First came Blucifer, the larger-than-life blue horse greeting passersby on their way to and from Denver International Airport, a sculpture that Denverites love and loathe equally. Maybe it's the demonic, glistening red eyes; the wild, wind-whipped mane; or that ghastly shade of blue fit for Hades himself that keeps "Mustang" in the public eye.
Now Denverites have another installation to gawk at: an undulating light display along Peña Boulevard that spans a quarter-mile and will serve as the airport's welcome sign. (No distracted driving, please!)
"It's an abstract take on a snow fence. It's also been described as a ribbon of light. More than anything, we wanted something that people will know you’ve made it to the airport," says Heath Montgomery, senior public information officer at DIA. "It’s a great way to showcase the entrance point to the airport, and it's a new opportunity for us to provide messages to the airport for all the people who use this facility."
DIA officials have been testing the display for months. After the finishing touches — gilded letters spelling out Denver International Airport — are completed next week, we can expect to live with the final results for decades to come. Here are seven things you should know about the welcome sign.
7. It's not really a sign.
Not technically, anyway. It's not a static sign greeting out-of-towners as they drive into Denver, like the state's "Welcome to Colorful Colorado." Instead, it's a long, winding series of 908 LED poles, each standing at sixteen feet, with three 768-square-foot LED screens squeezed in between. While the LED poles create a "ribbon of moving light" that will display a range of colorful patterns, the screens are the only part of this project that are, in fact, actual signs.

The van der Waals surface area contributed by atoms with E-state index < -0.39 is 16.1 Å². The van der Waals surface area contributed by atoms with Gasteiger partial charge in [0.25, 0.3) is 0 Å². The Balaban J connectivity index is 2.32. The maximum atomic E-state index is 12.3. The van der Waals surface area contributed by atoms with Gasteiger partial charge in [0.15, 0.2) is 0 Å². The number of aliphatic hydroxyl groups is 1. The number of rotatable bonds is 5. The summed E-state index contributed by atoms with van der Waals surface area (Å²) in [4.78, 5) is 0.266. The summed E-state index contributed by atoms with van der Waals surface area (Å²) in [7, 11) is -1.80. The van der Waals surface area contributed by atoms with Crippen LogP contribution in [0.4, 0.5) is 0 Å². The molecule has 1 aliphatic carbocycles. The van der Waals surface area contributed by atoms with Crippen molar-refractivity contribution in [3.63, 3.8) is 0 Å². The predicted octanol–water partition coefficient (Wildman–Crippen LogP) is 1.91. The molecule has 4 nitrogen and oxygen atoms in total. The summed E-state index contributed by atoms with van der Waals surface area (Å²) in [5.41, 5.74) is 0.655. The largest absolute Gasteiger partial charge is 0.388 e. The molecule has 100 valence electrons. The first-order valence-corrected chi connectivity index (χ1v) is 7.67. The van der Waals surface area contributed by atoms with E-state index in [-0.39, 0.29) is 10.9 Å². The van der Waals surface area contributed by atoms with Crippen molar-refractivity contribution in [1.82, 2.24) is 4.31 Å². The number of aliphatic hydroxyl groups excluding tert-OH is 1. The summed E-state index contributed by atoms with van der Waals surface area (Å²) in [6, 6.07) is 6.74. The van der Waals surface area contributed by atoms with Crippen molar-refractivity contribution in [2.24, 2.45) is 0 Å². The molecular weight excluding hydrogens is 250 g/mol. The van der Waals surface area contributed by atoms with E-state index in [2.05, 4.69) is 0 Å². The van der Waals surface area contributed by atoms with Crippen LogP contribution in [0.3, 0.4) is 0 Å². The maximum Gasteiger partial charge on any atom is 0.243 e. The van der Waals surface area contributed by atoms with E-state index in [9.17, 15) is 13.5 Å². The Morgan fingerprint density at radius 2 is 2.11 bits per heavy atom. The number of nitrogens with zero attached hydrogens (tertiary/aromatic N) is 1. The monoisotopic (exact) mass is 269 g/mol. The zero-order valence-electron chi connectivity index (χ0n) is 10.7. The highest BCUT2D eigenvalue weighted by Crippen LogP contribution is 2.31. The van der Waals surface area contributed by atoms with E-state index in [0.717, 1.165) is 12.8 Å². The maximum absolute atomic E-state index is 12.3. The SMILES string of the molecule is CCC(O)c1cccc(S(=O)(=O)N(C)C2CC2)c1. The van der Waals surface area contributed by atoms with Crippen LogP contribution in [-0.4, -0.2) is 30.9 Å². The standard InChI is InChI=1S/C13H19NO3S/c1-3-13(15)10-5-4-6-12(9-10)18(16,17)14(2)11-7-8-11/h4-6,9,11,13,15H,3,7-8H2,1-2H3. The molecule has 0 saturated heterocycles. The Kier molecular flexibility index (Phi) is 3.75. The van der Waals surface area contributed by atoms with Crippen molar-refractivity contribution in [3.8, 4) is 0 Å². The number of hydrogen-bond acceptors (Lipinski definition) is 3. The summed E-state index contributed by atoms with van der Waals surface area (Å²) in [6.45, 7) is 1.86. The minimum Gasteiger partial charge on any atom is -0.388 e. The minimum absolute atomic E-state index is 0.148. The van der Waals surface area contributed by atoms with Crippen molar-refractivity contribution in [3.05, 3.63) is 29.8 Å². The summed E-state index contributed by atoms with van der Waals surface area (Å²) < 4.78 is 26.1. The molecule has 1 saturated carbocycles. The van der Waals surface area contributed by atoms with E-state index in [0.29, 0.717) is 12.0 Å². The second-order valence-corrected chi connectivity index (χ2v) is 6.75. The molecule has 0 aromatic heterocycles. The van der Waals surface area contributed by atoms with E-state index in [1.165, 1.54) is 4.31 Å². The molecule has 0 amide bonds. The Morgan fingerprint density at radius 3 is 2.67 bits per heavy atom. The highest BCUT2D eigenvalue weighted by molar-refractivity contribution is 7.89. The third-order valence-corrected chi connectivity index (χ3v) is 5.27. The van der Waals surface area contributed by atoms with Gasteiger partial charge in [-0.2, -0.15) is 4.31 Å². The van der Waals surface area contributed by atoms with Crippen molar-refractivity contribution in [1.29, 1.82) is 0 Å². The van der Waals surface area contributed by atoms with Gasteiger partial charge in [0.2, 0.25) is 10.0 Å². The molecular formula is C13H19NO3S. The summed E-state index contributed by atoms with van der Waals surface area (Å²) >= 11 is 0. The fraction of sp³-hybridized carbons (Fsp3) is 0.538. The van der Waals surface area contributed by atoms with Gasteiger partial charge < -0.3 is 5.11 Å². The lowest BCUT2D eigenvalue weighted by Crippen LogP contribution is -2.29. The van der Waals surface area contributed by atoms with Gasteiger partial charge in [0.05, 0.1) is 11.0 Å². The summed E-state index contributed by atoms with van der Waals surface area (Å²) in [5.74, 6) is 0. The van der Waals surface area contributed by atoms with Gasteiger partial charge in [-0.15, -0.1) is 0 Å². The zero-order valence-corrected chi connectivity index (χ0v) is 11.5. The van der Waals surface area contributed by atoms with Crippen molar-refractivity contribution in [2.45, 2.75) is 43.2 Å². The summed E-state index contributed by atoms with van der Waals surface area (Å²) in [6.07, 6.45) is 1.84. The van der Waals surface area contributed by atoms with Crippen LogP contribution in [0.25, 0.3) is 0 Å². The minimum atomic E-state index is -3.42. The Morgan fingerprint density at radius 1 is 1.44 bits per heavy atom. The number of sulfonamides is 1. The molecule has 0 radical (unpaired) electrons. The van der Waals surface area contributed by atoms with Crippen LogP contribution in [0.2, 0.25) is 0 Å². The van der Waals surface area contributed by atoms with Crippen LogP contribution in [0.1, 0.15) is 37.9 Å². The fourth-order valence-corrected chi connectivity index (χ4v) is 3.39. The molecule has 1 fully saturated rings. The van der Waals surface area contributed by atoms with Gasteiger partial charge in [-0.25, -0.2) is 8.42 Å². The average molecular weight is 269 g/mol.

The screens will display airport messages, but most significantly, they will be used like digital billboards to generate ad dollars, which will go to paying off the massively expensive installation.
6. The part welcome sign/part art installation costs millions...and taxpayers aren't footing the bill.
When all is said and done, the colorful welcome sign will cost $11.5 million, with an additional $3 million contract for maintenance and operation over twelve years. DIA officials are quick to emphasize that no taxpayer dollars are being funneled to the project. The airport is footing the bill, with the expectation that ad revenue from the large LED displays will make up the cost in the long run. So where did the initial money come from? Though DIA is governed by the City and County of Denver and is managed by the Denver Department of Aviation, the airport operates like a business and is self-sufficient — meaning the airport has its own pot of money from which to pull.
5. DIA thanks you for buying its overpriced airport food.
There's no escaping airport concessions. Passengers pass restaurants on the way to security checkpoints, and even more restaurants, bars and retail kiosks await them on the way to their gates. So you indulged and sprang for a $10 chicken panini at Modern Market? That goes a long way toward supporting the airport. Concessions are the third-largest source of revenue outside of airline fees, according to Denver's budget book. The airport splits the revenue from a variety of lease agreements, including those with concessionaires and with the airlines. Last year, DIA generated $72 million from its agreements, which was deposited in the capital improvement fund that's partially funding the welcome sign installation.